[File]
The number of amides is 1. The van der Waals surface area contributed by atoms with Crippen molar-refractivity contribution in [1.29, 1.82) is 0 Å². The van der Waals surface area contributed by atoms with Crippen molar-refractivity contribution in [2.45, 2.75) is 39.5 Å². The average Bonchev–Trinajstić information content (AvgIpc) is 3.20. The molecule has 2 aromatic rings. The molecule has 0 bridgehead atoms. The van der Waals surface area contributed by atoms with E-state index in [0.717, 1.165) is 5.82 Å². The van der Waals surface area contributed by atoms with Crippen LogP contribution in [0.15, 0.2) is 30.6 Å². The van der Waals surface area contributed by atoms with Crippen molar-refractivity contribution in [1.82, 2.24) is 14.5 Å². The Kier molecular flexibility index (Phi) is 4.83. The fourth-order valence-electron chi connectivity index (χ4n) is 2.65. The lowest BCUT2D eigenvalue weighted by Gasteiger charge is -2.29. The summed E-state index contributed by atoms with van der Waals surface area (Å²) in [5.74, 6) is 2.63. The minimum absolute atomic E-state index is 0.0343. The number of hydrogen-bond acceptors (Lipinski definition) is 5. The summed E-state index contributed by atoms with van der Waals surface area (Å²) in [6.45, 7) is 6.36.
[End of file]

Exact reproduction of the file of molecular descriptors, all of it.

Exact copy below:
The number of amides is 1. The van der Waals surface area contributed by atoms with Crippen molar-refractivity contribution in [1.29, 1.82) is 0 Å². The van der Waals surface area contributed by atoms with Crippen molar-refractivity contribution in [2.45, 2.75) is 39.5 Å². The average Bonchev–Trinajstić information content (AvgIpc) is 3.20. The molecule has 2 aromatic rings. The molecule has 0 bridgehead atoms. The van der Waals surface area contributed by atoms with E-state index in [0.717, 1.165) is 5.82 Å². The van der Waals surface area contributed by atoms with Crippen LogP contribution in [0.15, 0.2) is 30.6 Å². The van der Waals surface area contributed by atoms with Crippen molar-refractivity contribution in [1.82, 2.24) is 14.5 Å². The Kier molecular flexibility index (Phi) is 4.83. The fourth-order valence-electron chi connectivity index (χ4n) is 2.65. The lowest BCUT2D eigenvalue weighted by Gasteiger charge is -2.29. The summed E-state index contributed by atoms with van der Waals surface area (Å²) in [5.74, 6) is 2.63. The minimum absolute atomic E-state index is 0.0343. The number of hydrogen-bond acceptors (Lipinski definition) is 5. The summed E-state index contributed by atoms with van der Waals surface area (Å²) in [6.45, 7) is 6.36.